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Rainbow smelt - larval lake herring interactions: competitors or casual acquaintances?

Biological Report 25

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Abstract

We examined the hypothesis that competition for food between rainbow smelt (Osmerus mordax) and larval lake herring (Coregonus artedi) was a cause for the declines of lake herring stocks in Lake Superior. We studied the diet of larval lake herring and of larval, juvenile, and adult rainbow smelt during 1974 in Black Bay, Ontario, where both species were abundant, and in the Apostle Islands Region, Wisconsin, where rainbow smelt was abundant but lake herring was scarce. No evidence of competition for food was found between larval lake herring and rainbow smelt. Spawning and hatching times of the two species were separate enough that most larvae of the two species did not occupy the study areas simultaneously. Juvenile and adult rainbow smelt were found with lake herring larvae, but their diets differed. Therefore, we concluded that rainbow smelt did not compete with lake herring larvae for food and that competition for food between rainbow smelt and lake herring larvae was not the factor that caused lake herring population declines in Lake Superior.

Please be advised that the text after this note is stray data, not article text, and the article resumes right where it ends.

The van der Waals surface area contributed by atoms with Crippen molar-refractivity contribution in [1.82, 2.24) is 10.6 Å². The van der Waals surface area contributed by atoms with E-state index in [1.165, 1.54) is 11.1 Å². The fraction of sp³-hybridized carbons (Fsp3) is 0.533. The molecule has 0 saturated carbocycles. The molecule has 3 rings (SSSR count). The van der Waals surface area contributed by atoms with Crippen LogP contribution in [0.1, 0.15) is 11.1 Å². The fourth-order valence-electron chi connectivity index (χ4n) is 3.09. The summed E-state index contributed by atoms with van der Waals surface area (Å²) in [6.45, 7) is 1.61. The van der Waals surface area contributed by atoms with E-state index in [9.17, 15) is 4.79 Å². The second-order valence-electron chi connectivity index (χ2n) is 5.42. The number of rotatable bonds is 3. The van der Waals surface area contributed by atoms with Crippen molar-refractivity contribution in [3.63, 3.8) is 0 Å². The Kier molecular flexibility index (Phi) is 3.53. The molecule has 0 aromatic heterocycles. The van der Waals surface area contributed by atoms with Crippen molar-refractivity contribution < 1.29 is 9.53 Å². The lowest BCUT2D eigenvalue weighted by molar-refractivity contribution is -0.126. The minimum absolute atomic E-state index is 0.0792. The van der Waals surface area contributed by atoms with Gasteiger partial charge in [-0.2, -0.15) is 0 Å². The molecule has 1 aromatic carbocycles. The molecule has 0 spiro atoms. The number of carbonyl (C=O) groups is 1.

Additional Publication Details

Publication type:
Report
Publication Subtype:
Federal Government Series
Title:
Rainbow smelt - larval lake herring interactions: competitors or casual acquaintances?
Series title:
Biological Report
Series number:
25
Year Published:
1994
Language:
English
Publisher:
U.S. Fish and Wildlife Service
Contributing office(s):
Great Lakes Science Center
Description:
9 p.
First page:
0
Last page:
9
Number of Pages:
9